When nominated for England's prestigious Turner prize, which she went on to win in 1997, the judges described the work of Wearing as "confessional art in which she persuades her fellow citizens to reveal their most secret thoughts and desires." But confessional is a tag that, like sensationalistic, fits Wearing's work awkwardly or not at all. Interested less in shock value than in the deep value of human pathos, she has since 1993 turned a documentarian's eye on marginal behaviors hidden in plain sight. Obscured truths, unrehearsed outrageousness, private humiliations?these make up the material she plumbs with a lingering, sympathetic eye, the better to spy the lonely drunk at the party, the alienated crasher standing pathetically outside the gate.
In her current exhibition at Gorney Bravin + Lee, Wearing turns her especially laconic camera eye toward a group of inebriated misfits who while away their days in and around her studio, drunk as lords. After spending several years getting to know this particular company of louts, Wearing began filming their antics in front of a plain white backdrop. Prosaically titled Drunk, Wearing's 23-minute, three-screen digital video features unregenerate drunks doing what unregenerate drunks will do: they fight, fall down, get up, fall down again, nod out and, above all, drink themselves into oblivion. With no bar or barstool to speak of and stripped down to their one essential prop?the continually half-empty can or bottle?Wearing's drunks appear as if on a stage, acting out a particularly absurdist pantomime of temperate behavior.
Isolated by their sober background, these subjects stand out like the topers in Diego Velazquez's The Triumph of Bacchus. There's the sallow, longhaired, dirty-faced drunk Wearing repeatedly focuses on, so pissed he can't manage to pull his own t-shirt on; the blond, smiling drunk, so shitfaced he can't wipe the dopey alcohol lobotomy grin off his face; the familiar bickering drunk couple, ratty as a caricature on a bathroom wall, winding each other up until they physically strike out. Seriously damaged and down and out, Wearing's boozy bohos take on the mythic clarity of Shakespearean fools. Cleansed of their natural context but otherwise presented just as they are, her weary subjects become parables of dissolution, extreme allegories for life just before the dropsical, self-sought drop-off.
Though the video's dialogue is purposefully muffled, the stilted, repetitive actions of the artist's boozers speak volumes. In one two-minute scene, a fairly clean breeder stumbles in and out of the camera's frame, his face weirdly impassive as his legs bend and twist like cooked spaghetti. In another, a tiny, longhaired adult urchin sinks into crumpled sleep across all three projection screens, his chest heaving rapidly like a baby sparrow's. Another scene features six drunk ladies who quickly travel the intoxicated distance from best mates to scuffling opponents, catalyzed by the John McCain-like alpha male in the bunch. One particularly pathetic scene features Drunk's sickest bully?a shortish, compact souse in his early 30s?forcing a long, drawn-out, ambiguously homoerotic embrace on another drunk. "I love you. You're my brother," the bully repeats over and over, rubbing the other man's forehead. Love, the affection of a friend, a prelude to a rape: whatever it is the lurching bully has in mind, he stands ready to take it by drunken force.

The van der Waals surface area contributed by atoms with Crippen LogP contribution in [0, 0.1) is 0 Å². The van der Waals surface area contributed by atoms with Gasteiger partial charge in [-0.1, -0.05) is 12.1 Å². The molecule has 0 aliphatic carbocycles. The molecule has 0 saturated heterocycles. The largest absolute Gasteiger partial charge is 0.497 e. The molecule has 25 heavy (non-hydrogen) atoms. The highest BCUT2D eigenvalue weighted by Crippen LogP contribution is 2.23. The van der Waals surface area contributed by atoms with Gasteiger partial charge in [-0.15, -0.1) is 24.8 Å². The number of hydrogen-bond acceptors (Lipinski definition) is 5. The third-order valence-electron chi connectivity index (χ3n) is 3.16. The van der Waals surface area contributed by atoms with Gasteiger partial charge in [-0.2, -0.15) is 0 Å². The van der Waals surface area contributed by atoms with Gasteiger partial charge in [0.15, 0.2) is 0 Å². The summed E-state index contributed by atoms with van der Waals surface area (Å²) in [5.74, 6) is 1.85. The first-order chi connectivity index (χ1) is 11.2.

Also including a set of photo diptychs titled A Woman Called Theresa, Wearing's exhibition turns up the volume on sad, sordid, drunk pathos. Depicting the life of a woman who degrades herself by taking on multiple pub drunks as sex partners, she portrays Theresa and her male slags in excruciating detail. Asking the men to describe Theresa in their own words, Wearing places notes on ruled paper alongside her highly intimate photographs. Complete with glaring grammatical and personal flaws, the men's comments turn out to be particularly painful accompaniments to Theresa's boundlessly masochistic behavior.
Brutally misogynistic and raw as anything Nan Goldin has ever captured, Wearing's photographs of Theresa include a picture of her in bed with a greasy lout named Ben, her head bent back, his right hand wrapped firmly around her neck. Ben's scrawled note reads: "What she is is speed freak evil witch? We done some personal stuff I won't say what as I know it won't sound too good." Theresa's dozing photo with a bloated, red-faced, skivvies-wearing man named Seamus is far less reticent: "From my point of view she is absolutely stupid. She does not respect herself. I mean anyone who sells themselves for a can of beer has got to be stupid? We have sexual relationships as she has a good hart and a good sense of humor. But she is overweight and has no sense of dress. As long as you are with Tresa you are never short of pillow. You can use her breasts."
Oscar Wilde once described the effects of demon absinthe to his hairdresser, a Mrs. Leverson, thus: "After the first glass, you see things as you wish they were. After the second, you see things as they are not. Finally, you see things as they really are and that is the most horrible thing in the world!" Applied liberally and in much larger doses to the more pedestrian elixirs favored by Wearing's drunks, Wilde's quote goes a long ways to explaining the lure and curse of the bottle, whether of poisonous wormwood liquor or lager after lager after lager. Drooling intoxication is what those drunks are after and, for the purposes of Wearing's work, she is entirely complicit in getting them there. A detailed and highly compassionate view of human vulnerability is what she is after. Her video and photographic work reveal Wilde's horrible things. That and some of the frightening psychic violence endured inside the deep, ageless alcoholic pit.
"Gillian Wearing," through May 20 at Gorney Bravin + Lee, 534 W. 26th St. (betw. 10th & 11th Aves.), 352-8372.